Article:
Comparing different flight elevation management methods

Good day, I am currently doing a research project whereby I aim to evaluate and account for mapping product (DEM, DTM and Orthoimage) accuracy and precision (Relative and absolute) based on 3 datasets collected using 1. No Terrain following, 2. Using Terrain following and 3. Using 2 staggered flights at constant altitudes. A key factor was to use a site with a steep slope to force a difference in the quality of collected data and see which approach will yield the best results. i.e. this site has a elevation difference of 60 metres between top and bottom.

I used Map pilot pro to do flight planning and based on the GSD provided here for each mission I planned to compare the GCP and CP sigma and RMSE of the different flight expecting the project with a constant GSD to produce the best results overall.

The flight plan parameters are as follows using a Phantom 4 Pro V2:

  • 53m Altitude at takeoff position for a GSD of 1.5cm/pixel
  • 80% Forward and Sidelap
  • UAV speed of 4.2m/s
  • Normal Aligned mission

The site consists of GCPs spread out at about 50m grid intervals and CPs between each GCP formed polygon. All points were surveyed using RTK-GNSS within 20mm precision before applying a confidence interval however, in this example I used the default 20mm)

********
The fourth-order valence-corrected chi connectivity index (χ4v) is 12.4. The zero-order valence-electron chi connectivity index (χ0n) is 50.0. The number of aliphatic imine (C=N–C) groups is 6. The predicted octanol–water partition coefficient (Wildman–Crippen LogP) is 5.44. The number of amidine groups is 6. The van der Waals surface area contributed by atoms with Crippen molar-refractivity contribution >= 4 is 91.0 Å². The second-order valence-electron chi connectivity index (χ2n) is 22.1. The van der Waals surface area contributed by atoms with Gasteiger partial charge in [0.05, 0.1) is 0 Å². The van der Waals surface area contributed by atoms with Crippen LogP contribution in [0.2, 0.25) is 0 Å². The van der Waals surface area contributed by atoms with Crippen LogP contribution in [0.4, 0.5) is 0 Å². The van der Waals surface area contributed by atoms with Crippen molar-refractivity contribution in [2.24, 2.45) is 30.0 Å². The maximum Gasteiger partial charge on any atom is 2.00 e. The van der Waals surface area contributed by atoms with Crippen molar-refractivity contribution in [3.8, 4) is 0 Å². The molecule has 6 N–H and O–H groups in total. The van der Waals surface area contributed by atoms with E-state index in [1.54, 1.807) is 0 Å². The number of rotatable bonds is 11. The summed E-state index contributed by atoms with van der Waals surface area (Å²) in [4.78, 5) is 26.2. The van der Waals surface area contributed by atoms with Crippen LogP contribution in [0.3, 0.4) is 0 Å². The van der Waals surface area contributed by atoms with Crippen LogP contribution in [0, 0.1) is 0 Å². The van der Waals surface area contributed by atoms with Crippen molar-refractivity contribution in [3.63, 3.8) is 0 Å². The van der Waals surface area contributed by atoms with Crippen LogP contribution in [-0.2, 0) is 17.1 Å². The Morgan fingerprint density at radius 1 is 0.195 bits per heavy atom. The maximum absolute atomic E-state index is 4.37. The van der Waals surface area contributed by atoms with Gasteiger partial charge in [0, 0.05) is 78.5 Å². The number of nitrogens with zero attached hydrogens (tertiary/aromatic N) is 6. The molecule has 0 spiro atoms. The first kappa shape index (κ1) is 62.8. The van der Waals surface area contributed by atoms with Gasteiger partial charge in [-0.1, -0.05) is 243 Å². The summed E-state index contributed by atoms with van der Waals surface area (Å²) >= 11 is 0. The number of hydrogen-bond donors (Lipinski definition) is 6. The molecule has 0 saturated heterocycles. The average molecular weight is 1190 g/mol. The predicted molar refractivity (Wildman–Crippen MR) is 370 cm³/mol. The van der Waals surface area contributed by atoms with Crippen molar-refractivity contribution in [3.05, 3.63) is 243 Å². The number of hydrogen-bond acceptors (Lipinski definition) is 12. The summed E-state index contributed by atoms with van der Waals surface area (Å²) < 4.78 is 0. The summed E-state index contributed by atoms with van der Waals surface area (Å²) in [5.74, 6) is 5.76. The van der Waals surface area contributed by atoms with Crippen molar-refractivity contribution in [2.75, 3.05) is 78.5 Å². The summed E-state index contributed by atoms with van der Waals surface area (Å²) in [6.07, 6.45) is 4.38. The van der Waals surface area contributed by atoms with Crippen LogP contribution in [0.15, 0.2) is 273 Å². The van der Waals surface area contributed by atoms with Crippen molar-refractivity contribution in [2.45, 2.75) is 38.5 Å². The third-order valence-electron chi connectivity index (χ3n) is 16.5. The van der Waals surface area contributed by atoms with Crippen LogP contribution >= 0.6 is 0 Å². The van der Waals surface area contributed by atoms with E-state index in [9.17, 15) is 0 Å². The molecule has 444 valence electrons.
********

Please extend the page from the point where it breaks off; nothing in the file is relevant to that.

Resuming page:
Here are the quality checks for each project:

  • Terrain Follow: Note, a flight line was missed and replaced with a constant altitude flight line, I tested with and without it and the difference was negligible IMO.

What I currently don’t understand is how the GCP and CP sigma and RMS can be better than the expected precision and accuracy stipulated by PIX4D based on the average GSD for a project. i.e. 1-2 times planimetric and 2-3 times altimetric. Furthermore, one would expect the terrain follow mission to yield the best results and secondly the staggered flight if I’m not mistaken but the results show otherwise.

How would you establish the final relative and absolute accuracies and precisions of all 3 surveys to then compare the results and establish the reasoning for the variation?

E.g. Are the CP results for say the constant altitude flight better than the terrain follow one because the control and tiepoints are matched in significantly more images due to the elevation change?

I know there are explanations available online but I’m struggling to come to a conclusion when establishing what exactly the GCP sigma and RMSE represents in PIX4D? Is it the relative precision and accuracy of the control network? and then the CP sigma and RMSE relate to the absolute accuracy of the model when evaluated against the GCPs?

Moreover, I was having issues when trying to process the flights when I use the ‘as-staked’ precision of the GCPs which were all between 6-17mm. After initial processing the GCPs are added and marked and when I reoptimize the point cloud disappeared.

Also, is it safe to assume that the ‘Theoretical accuracy’ at a tiepoint or GCP/Checkpoint states the relative precision of the point when a ‘free-net adjustment’ is performed?